Tax Reform: A New Era Commencing in 2018
January 18, 2018
Tax Reform: A New Era Commencing in 2018
It’s official! On December 22, 2017, President Donald J. Trump signed a tax reform bill with a variety of tax cuts and changes effective in 2018. Some key provisions within the new legislation are highlighted below to help you recognize planning opportunities that may benefit your own financial situation.
Highlights of the New Tax Laws
The effect of the new tax laws will be widespread. Changes to the tax code will affect individuals, families, and corporations almost immediately. However it is important to be aware that while the corporate tax cuts are permanent, the changes related to individuals, without further Congressional action, will expire at the end of 2025 (i.e. 8 years).
Many individuals of varying wealth will benefit from the tax cuts, at least in the short term. There are still seven personal income tax brackets, but the tax rates for most of the brackets have been lowered. The highest individual income tax rate is now capped at 37%, dropping from the previous top rate of 39.6%.
In addition to cutting the income tax rates, the standard deduction has doubled. As a trade-off for the elimination of most itemized deductions and the abolishment of personal exemptions, the standard deduction for individuals and married couples under the new laws will be $12,000 and $24,000, respectively. It is anticipated that most taxpayers will stop itemizing their deductions due to the increase of the standard deduction.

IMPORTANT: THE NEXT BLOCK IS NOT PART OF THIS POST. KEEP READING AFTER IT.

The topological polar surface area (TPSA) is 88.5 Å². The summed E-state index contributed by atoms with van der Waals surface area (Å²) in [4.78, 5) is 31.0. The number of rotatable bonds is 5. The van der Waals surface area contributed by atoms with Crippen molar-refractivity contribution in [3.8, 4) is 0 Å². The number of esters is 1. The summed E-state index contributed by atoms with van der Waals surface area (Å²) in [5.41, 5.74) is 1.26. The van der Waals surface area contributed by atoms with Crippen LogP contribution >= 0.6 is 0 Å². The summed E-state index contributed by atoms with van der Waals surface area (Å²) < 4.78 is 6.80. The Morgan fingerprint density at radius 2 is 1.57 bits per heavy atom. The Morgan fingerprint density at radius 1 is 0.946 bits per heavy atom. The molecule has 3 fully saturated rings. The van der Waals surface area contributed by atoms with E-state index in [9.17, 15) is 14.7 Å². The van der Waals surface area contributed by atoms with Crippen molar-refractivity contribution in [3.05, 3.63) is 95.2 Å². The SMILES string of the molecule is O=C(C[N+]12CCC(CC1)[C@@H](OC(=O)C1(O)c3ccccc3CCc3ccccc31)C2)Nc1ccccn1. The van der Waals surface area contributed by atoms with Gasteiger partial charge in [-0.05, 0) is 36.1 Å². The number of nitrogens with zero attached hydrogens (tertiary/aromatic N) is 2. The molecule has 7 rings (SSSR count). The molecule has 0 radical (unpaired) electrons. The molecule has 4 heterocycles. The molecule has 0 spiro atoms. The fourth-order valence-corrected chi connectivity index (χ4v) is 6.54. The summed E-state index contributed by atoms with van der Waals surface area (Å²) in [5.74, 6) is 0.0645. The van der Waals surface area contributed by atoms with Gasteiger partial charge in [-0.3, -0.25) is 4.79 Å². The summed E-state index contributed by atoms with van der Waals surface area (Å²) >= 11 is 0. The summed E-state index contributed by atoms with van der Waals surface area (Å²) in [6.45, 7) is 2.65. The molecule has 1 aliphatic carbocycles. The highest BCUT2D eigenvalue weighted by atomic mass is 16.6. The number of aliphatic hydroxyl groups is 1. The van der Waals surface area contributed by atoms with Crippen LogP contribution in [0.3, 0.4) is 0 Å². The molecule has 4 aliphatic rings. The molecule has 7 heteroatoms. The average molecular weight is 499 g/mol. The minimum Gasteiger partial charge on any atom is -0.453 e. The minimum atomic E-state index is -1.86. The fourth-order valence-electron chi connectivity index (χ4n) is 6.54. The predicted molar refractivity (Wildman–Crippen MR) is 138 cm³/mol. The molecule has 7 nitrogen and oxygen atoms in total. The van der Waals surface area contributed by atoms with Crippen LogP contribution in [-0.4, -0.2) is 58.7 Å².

Deductions will still be available for charitable contributions, property taxes, mortgage interest, retirement savings, medical expenses and student loan interest, but those deductions will not be the same as years prior. For example, the mortgage interest deduction now is limited to the first $750,000 of the loan (for homes purchased after 12/15/17), as opposed to $1 million previously. Individuals may now only deduct up to $10,000 for state and local property, sales and income taxes combined. This was previously unlimited.
While the corporate alternative minimum tax (AMT) was eliminated in the new tax plan, the individual AMT was not. However, the legislation did increase the threshold for individuals paying the AMT so fewer taxpayers will be affected by it. Through 2025, the exemption for single taxpayers is $70,300, and $109,400 for joint taxpayers. The exemptions phase out at $500,000 for single taxpayers and $1 million for joint taxpayers.
Corporations are arguably benefiting the most from the new tax laws. Most significantly, the tax rates for corporations have been lowered from 35% to 21%, and the corporate alternative minimum tax has been repealed. These changes are deemed permanent.
Currently, less than 1% of decedent’s estates pay a federal estate tax. That percentage will shrink even further as the exemption amount for estate, gift and generation skipping taxes under the new laws has doubled from $5.6 million (2017) per individual to $11.2 million. Portability between spouses remains, thus allowing married couples to transfer up to a combined $22.4 million in assets to their loved ones without paying any federal estate tax. The exemption levels are set to revert back to pre-2018 levels in 2026.